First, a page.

NABOKOV. I do not recall that article; but if a critic makes such a statement, it must surely mean that he has explored the feelings of literally millions of people, in at least three countries, before reaching his conclusion. If so, I am a rare fowl indeed. If, on the other hand, he has merely limited himself to quizzing members of his family or club, his statement cannot be discussed seriously.

I liked Nabokov’s take on the definition of reality:

Whose “reality”? “Everyday” where? Let me suggest that the very term “everyday reality” is utterly static since it presupposes a situation that is permanently observable, essentially objective, and universally known. I suspect you have invented that expert on “everyday reality.” Neither exists.

When the interviewer comments on Clarence Brown, the critic who labeled Nabokov as “extremely repetitive,” Nabokov has a brilliant reply:

Derivative writers seem versatile because they imitate many others, past and present. Artistic originality has only its own self to copy.

Nabokov on the purpose (or lack thereof) of a critique:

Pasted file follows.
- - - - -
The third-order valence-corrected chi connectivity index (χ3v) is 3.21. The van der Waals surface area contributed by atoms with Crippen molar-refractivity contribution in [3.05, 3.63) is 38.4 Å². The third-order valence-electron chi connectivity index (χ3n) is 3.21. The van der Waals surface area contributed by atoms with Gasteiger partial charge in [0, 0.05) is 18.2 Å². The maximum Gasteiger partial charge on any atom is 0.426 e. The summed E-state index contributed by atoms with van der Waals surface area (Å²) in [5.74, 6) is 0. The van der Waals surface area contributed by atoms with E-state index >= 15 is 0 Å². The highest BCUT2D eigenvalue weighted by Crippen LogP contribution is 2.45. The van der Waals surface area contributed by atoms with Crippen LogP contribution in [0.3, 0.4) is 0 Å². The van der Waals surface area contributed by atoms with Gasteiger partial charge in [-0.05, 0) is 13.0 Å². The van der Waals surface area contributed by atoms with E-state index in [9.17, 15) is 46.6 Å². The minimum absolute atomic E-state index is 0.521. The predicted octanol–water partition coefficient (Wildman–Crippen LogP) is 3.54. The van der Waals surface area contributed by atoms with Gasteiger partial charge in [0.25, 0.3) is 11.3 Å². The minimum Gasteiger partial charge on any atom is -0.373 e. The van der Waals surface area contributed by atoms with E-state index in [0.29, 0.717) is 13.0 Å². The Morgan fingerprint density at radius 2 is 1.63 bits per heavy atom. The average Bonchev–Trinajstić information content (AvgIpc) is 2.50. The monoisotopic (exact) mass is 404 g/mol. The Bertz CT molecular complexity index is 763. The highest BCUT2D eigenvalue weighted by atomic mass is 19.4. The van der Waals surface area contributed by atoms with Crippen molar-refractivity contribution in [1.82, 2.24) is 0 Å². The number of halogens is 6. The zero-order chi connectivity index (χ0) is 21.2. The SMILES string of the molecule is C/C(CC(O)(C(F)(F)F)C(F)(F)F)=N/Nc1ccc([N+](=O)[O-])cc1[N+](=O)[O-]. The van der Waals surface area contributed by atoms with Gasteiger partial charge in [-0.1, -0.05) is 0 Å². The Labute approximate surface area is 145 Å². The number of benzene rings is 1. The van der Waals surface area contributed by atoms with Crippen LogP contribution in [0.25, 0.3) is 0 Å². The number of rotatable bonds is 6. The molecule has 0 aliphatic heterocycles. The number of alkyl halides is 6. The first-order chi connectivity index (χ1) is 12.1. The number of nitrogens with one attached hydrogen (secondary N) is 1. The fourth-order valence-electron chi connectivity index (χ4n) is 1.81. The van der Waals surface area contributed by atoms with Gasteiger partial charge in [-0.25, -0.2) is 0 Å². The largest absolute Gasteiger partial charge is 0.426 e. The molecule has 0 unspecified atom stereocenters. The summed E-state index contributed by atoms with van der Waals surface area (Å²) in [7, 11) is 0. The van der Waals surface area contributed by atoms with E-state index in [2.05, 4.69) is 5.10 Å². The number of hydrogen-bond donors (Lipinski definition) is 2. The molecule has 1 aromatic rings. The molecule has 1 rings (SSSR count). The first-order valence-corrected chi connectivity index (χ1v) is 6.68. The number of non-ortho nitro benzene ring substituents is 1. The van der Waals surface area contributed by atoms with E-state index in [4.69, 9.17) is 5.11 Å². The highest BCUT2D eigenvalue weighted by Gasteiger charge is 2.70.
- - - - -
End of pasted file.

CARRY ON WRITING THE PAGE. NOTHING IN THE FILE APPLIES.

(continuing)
The purpose of a critique is to say something about a book the critic has or has not read. Criticism can be instructive in the sense that it gives readers, including the author of the book, some information about the critic’s intelligence, or honesty, or both.

Nabokov shares his distaste for editors (proofreaders). If you know Nabokov, this portion isn’t a surprise:

By “editor” I suppose you mean proofreader. Among these I have known limpid creatures of limitless tact and tenderness who would discuss with me a semicolon as if it were a point of honor—which, indeed, a point of art often is. But I have also come across a few pompous avuncular brutes who would attempt to “make suggestions” which I countered with a thunderous “stet!”

This is where Nabokov comes a-bashing. Just read this colorful explanation!

INTERVIEWER. How do you now regard the poets Blok and Mandelshtam and others who were writing in the days before you left Russia?

NABOKOV. I read them in my boyhood, more than a half century ago. Ever since that time I have remained passionately fond of Blok’s lyrics. His long pieces are weak, and the famous The Twelve is dreadful, self-consciously couched in a phony “primitive” tone, with a pink cardboard Jesus Christ glued on at the end. As to Mandelstam, I also knew him by heart, but he gave me a less fervent pleasure. Today, through the prism of a tragic fate, his poetry seems greater than it actually is. I note incidentally that professors of literature still assign these two poets to different schools.